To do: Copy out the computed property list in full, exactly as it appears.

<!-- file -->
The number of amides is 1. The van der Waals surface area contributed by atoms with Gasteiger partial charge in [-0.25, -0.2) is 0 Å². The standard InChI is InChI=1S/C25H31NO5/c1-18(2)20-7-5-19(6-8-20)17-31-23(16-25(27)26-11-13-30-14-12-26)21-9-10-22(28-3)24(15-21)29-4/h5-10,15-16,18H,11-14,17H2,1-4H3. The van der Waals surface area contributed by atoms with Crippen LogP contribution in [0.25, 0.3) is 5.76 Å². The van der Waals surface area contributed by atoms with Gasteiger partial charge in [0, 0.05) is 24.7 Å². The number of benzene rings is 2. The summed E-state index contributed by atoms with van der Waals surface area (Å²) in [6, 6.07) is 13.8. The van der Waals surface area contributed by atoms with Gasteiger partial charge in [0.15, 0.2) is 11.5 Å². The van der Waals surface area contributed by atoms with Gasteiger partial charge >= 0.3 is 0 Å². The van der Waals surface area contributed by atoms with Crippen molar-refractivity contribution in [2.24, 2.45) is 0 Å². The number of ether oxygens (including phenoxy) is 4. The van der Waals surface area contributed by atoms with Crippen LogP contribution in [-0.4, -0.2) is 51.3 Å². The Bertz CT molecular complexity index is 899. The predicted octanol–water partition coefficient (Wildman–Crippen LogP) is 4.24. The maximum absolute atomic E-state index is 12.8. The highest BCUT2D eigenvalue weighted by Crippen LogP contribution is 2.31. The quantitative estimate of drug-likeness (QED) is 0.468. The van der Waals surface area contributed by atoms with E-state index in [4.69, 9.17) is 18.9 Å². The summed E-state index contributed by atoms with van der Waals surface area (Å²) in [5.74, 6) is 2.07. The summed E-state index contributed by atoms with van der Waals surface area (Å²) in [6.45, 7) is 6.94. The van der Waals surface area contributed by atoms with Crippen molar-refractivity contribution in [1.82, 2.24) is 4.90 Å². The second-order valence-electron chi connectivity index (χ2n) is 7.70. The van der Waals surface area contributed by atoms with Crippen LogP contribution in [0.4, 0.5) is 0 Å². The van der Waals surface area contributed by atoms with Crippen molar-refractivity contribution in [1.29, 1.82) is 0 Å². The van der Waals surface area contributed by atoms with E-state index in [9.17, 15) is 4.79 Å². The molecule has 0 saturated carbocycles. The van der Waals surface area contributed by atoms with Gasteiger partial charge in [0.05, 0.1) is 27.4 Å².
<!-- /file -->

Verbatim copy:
The number of amides is 1. The van der Waals surface area contributed by atoms with Gasteiger partial charge in [-0.25, -0.2) is 0 Å². The standard InChI is InChI=1S/C25H31NO5/c1-18(2)20-7-5-19(6-8-20)17-31-23(16-25(27)26-11-13-30-14-12-26)21-9-10-22(28-3)24(15-21)29-4/h5-10,15-16,18H,11-14,17H2,1-4H3. The van der Waals surface area contributed by atoms with Crippen LogP contribution in [0.25, 0.3) is 5.76 Å². The van der Waals surface area contributed by atoms with Gasteiger partial charge in [0, 0.05) is 24.7 Å². The number of benzene rings is 2. The summed E-state index contributed by atoms with van der Waals surface area (Å²) in [6, 6.07) is 13.8. The van der Waals surface area contributed by atoms with Gasteiger partial charge in [0.15, 0.2) is 11.5 Å². The van der Waals surface area contributed by atoms with Gasteiger partial charge >= 0.3 is 0 Å². The van der Waals surface area contributed by atoms with Crippen molar-refractivity contribution in [2.24, 2.45) is 0 Å². The number of ether oxygens (including phenoxy) is 4. The van der Waals surface area contributed by atoms with Crippen LogP contribution in [-0.4, -0.2) is 51.3 Å². The Bertz CT molecular complexity index is 899. The predicted octanol–water partition coefficient (Wildman–Crippen LogP) is 4.24. The maximum absolute atomic E-state index is 12.8. The highest BCUT2D eigenvalue weighted by Crippen LogP contribution is 2.31. The quantitative estimate of drug-likeness (QED) is 0.468. The van der Waals surface area contributed by atoms with E-state index in [4.69, 9.17) is 18.9 Å². The summed E-state index contributed by atoms with van der Waals surface area (Å²) in [5.74, 6) is 2.07. The summed E-state index contributed by atoms with van der Waals surface area (Å²) in [6.45, 7) is 6.94. The van der Waals surface area contributed by atoms with Crippen molar-refractivity contribution in [1.82, 2.24) is 4.90 Å². The second-order valence-electron chi connectivity index (χ2n) is 7.70. The van der Waals surface area contributed by atoms with Crippen LogP contribution in [0.4, 0.5) is 0 Å². The van der Waals surface area contributed by atoms with Crippen molar-refractivity contribution in [1.29, 1.82) is 0 Å². The van der Waals surface area contributed by atoms with E-state index in [9.17, 15) is 4.79 Å². The molecule has 0 saturated carbocycles. The van der Waals surface area contributed by atoms with Gasteiger partial charge in [0.05, 0.1) is 27.4 Å².